Eddy catching. There are lots of techniques to catch an eddy - bow draws, low braces, duffeks, gliding stern draws, etc. What dialing in the varieties and proper form will give you is the ability to catch the important eddies - the small ones near rocks, the hard ones with fast current right above the drop - and the right way to leave that eddy and enter the drop. I tell my students all the time that eddy catching is the most important skill they will learn for running hard stuff and I stick by my words.

As I said, you don't need to have good technique to have fun. But I do believe that the better your technique, the more potential for fun you will have. Isn't that worth it?

Tuesday, August 19, 2014

Kayaking South of the Mendocino Headlands

A few months ago I wrote up a little paddle we did around the Mendocino Headlands, exploring the many caves and tunnels. Starting from the same place, Big River, this time we headed south. The rock is similar in quality, creating many caves and tunnels again, but it seems like the rock is a little weaker on this side of the bay, with more collapsed ceilings and portholes in the walls.

It was a quick and easy paddle, and this time I shot video instead of stills. Enjoy:

Thursday, August 14, 2014

Kayaking the Isle of Skye

I'm just returned from my honeymoon in Scotland, three weeks of sight seeing, hill walking and a little kayaking. Thanks to the gracious Gordon Brown of Skyak Adventures, my wife and I had boats and gear for four days of paddling on the Isle of Skye, the largest island in Scotland, just off the west coast.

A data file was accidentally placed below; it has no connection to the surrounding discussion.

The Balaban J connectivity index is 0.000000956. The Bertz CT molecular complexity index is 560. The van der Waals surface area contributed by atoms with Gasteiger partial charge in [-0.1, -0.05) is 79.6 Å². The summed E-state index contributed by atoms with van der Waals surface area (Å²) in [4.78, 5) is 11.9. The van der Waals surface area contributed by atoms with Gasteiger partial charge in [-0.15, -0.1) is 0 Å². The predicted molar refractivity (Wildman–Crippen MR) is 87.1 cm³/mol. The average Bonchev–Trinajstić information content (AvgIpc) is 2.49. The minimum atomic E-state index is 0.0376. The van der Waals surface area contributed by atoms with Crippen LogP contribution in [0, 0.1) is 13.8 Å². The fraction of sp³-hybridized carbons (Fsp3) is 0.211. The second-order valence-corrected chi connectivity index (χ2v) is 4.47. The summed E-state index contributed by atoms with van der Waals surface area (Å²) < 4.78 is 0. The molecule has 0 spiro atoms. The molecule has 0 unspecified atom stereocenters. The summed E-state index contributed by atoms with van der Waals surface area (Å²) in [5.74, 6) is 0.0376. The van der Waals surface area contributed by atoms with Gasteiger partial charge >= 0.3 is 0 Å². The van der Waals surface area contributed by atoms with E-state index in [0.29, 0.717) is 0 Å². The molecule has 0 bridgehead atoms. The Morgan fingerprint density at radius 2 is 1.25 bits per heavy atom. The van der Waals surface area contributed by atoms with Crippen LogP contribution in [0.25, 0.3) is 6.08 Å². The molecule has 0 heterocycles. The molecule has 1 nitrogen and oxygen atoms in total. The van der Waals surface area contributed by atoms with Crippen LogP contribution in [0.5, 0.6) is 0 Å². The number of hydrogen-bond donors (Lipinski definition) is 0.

Skye is a beautiful place with some of the most rugged mountains in the country (the Cuillins), as well as rolling green hills, glacier carved valleys, volcanic rock cliffs, and protected water wherever the weather is coming from. It's really hard to beat as a paddling destination and our four days provided only the shallowest of introductions to this spectacular land.

The first couple of days had high winds and we took it easy, sticking close to protected shorelines on the south and west side of the island. The scenery wasn't dramatic but simply the calm beauty of Scotland - green hills, lots of sheep, and castle ruins from several hundred years ago. Coming from America, the sense of history and spirit of the past that linger in the land always gives me a moment's pause, soaking in the fact that countless generations of people have plied the land and fished the waters. Kayaking among the remnants of ages long past adds to the peaceful feeling of the place.

With a break in the wind, we moved on to Staffin Bay on the northeast end the island. It was strange to paddle on an exposed coast with no discernible swell, the water as flat as a Sierra lake with a steady sprinkling of rain. The rocks here are old, basalt columns created when lava flows cooled and condensed, leaving a colonade of sharp angles and cracks that time has worn into caves and tunnels on a scale much greater than our little boats. Poking our noses in lead to giants caverns rising way beyond our heads with multiple entrances and exits, rock garden heaven.